• Enhancing Competitiveness in a Changing Climate (also referred to as the NRCan Adaptation Program) [NRCan] – leading the development and sharing of knowledge, tools and practices to assist decision makers in the analysis and implementation of adaptation in the regions and natural resource sectors.
  • Northern Transportation Adaptation Initiative (NTAI) [TC] – improvement of the resilience, responsiveness and adaptability of Canada’s northern transportation system, including incorporating climate change considerations into infrastructure design and maintenance, building northern science capacity and working with stakeholders to develop strategic adaptation measures for northern transportation infrastructure to ensure a sustainable northern transportation system.

2.2 Governance and management

Three committees govern the work of the Adaptation Theme. These committees provide guidance and coordination on policy development within the federal government and between levels of government and coordinate the management of the program elements.

The Director General Adaptation Policy Steering Committee (DGAPSC) is an interdepartmental committee designed to advance a coordinated approach to climate change adaptation at the federal level. Led by ECCC’s Strategic Policy Directorate, the committee coordinates the development of adaptation policy, guides domestic action for adaptation to the impacts of climate variability and change through the Federal Adaptation Policy Framework across the federal government and provides advice to senior officials, including the Deputy Ministers Committee on Climate Change, Energy and the Environment.

The Federal/Provincial/Territorial (FPT) Adaptation Policy Committee is intended to promote improved coordination of adaptation policy across the three levels of government. This committee, which includes federal representatives from ECCC and NRCan, fosters ongoing FPT dialogue on climate change impacts and adaptation policies and promotes information sharing among Canadian governments.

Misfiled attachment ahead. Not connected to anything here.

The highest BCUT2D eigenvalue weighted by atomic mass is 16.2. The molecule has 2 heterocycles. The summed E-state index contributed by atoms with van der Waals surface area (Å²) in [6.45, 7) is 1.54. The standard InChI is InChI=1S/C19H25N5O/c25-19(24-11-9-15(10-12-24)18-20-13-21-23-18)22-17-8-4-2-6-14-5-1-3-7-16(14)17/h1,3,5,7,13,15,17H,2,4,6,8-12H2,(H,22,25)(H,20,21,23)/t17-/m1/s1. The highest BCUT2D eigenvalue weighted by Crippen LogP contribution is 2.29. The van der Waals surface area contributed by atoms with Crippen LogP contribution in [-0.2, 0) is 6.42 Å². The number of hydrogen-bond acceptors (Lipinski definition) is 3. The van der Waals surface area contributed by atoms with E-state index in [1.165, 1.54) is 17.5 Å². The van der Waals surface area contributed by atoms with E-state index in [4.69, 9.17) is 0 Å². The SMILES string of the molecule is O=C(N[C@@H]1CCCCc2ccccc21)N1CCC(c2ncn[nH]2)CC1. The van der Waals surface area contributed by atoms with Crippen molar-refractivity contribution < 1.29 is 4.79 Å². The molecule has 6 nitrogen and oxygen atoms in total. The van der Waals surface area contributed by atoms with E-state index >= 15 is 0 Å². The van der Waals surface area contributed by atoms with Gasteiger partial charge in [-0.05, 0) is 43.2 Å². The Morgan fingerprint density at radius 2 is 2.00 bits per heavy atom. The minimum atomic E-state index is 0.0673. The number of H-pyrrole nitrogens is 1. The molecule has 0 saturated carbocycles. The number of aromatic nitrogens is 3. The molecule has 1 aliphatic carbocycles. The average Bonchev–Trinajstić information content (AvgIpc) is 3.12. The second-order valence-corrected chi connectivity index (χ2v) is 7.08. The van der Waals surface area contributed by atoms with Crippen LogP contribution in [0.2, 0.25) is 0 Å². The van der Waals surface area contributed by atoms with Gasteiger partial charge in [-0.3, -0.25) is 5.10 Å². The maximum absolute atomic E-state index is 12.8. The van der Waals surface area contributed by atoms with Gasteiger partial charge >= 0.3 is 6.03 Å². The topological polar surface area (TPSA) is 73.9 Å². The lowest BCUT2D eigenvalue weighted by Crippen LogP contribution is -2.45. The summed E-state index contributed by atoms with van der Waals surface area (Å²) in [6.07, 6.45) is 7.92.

The Adaptation Theme Director General Management Committee (DGMC) was an interdepartmental committee composed of the lead Directors General (DGs) contributing to the Adaptation Theme. The DGMC was responsible for coordinating the management of the Adaptation Theme program elements in accordance with their mandate and the achievement of higher-level results in accordance with the CAA.  Coincident with the end of the funding for the Theme, the DGMC is no longer active as of March 2016.

2.3 Resource allocation

From 2011-12 to 2015-16, the approved funding for the Adaptation Theme totalled $181,625,809. This approved funding amount is a combination of new funding and funding from the existing reference levels. The existing funding accounted for 18% of the total funding and was allocated to seven of the nine involved organizations. New and existing funding for the four-year period from 2011-12 to 2014-15, which was the focus of the present evaluation, totalled $147,911,516. Details on the approved funding and expenditures by year for each program element can be found in Appendix B.

2.4 Intended outcomes

A logic model was approved by the DGMC in 2012. In preparation for the evaluation, in 2014, the logic model was revised in collaboration with the evaluation committee, which included program and evaluation representatives from all nine participating organizations. The updated logic model (see Appendix C) maps the 10 program elements to their respective activities, outputs and intended outcomes. The intended outcomes for the Theme are as follows:

Immediate outcomes

  • Targeted communities and sectors recognize the need for adaptation
  • Targeted communities and sectors assess their risks and opportunities arising from climate change
  • Adaptation measures have been identified to address risks and opportunities arising from climate change
  • Targeted communities and sectors are aware of relevant adaptation measures
  • Increase collaboration on climate change adaptation

Intermediate outcomes

  • Targeted communities and sectors address adaptation in their planning
  • Targeted individuals, communities and sectors implement adaptation measures

Final outcomes

  • Reduced vulnerability of individuals, communities, regions and economic sectors to the impacts of climate change
  • Increased capacity of individuals, communities and economic sectors to adapt to climate change